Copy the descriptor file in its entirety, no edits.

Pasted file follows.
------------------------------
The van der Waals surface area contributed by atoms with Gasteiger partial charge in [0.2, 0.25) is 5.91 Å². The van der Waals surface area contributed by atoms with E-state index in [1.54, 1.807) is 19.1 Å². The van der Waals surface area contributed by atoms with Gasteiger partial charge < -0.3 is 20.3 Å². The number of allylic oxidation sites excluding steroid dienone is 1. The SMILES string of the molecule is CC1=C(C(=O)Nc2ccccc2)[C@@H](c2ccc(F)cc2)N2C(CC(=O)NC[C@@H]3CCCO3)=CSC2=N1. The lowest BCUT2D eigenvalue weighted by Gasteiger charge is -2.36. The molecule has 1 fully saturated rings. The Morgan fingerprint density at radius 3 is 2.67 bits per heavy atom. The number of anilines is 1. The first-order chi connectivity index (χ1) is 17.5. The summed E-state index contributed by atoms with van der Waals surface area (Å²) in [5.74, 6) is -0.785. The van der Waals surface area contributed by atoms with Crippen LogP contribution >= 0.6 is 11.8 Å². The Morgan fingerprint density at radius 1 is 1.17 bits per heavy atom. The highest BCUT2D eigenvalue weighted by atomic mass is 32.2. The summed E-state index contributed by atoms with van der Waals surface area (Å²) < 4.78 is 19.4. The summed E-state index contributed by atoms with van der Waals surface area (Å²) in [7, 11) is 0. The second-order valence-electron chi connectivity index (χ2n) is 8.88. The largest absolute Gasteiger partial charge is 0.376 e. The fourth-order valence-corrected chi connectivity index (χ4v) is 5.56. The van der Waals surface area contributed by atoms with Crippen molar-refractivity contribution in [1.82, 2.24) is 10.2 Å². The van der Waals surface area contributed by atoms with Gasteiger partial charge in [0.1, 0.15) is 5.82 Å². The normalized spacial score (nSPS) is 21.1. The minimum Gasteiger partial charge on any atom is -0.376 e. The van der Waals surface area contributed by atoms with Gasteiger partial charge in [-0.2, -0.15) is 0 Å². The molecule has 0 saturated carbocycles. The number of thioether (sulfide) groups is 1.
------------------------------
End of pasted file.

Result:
The van der Waals surface area contributed by atoms with Gasteiger partial charge in [0.2, 0.25) is 5.91 Å². The van der Waals surface area contributed by atoms with E-state index in [1.54, 1.807) is 19.1 Å². The van der Waals surface area contributed by atoms with Gasteiger partial charge < -0.3 is 20.3 Å². The number of allylic oxidation sites excluding steroid dienone is 1. The SMILES string of the molecule is CC1=C(C(=O)Nc2ccccc2)[C@@H](c2ccc(F)cc2)N2C(CC(=O)NC[C@@H]3CCCO3)=CSC2=N1. The lowest BCUT2D eigenvalue weighted by Gasteiger charge is -2.36. The molecule has 1 fully saturated rings. The Morgan fingerprint density at radius 3 is 2.67 bits per heavy atom. The number of anilines is 1. The first-order chi connectivity index (χ1) is 17.5. The summed E-state index contributed by atoms with van der Waals surface area (Å²) in [5.74, 6) is -0.785. The van der Waals surface area contributed by atoms with Crippen LogP contribution >= 0.6 is 11.8 Å². The Morgan fingerprint density at radius 1 is 1.17 bits per heavy atom. The highest BCUT2D eigenvalue weighted by atomic mass is 32.2. The summed E-state index contributed by atoms with van der Waals surface area (Å²) < 4.78 is 19.4. The summed E-state index contributed by atoms with van der Waals surface area (Å²) in [7, 11) is 0. The second-order valence-electron chi connectivity index (χ2n) is 8.88. The largest absolute Gasteiger partial charge is 0.376 e. The fourth-order valence-corrected chi connectivity index (χ4v) is 5.56. The van der Waals surface area contributed by atoms with Crippen molar-refractivity contribution in [1.82, 2.24) is 10.2 Å². The van der Waals surface area contributed by atoms with Gasteiger partial charge in [0.1, 0.15) is 5.82 Å². The normalized spacial score (nSPS) is 21.1. The minimum Gasteiger partial charge on any atom is -0.376 e. The van der Waals surface area contributed by atoms with Gasteiger partial charge in [-0.2, -0.15) is 0 Å². The molecule has 0 saturated carbocycles. The number of thioether (sulfide) groups is 1.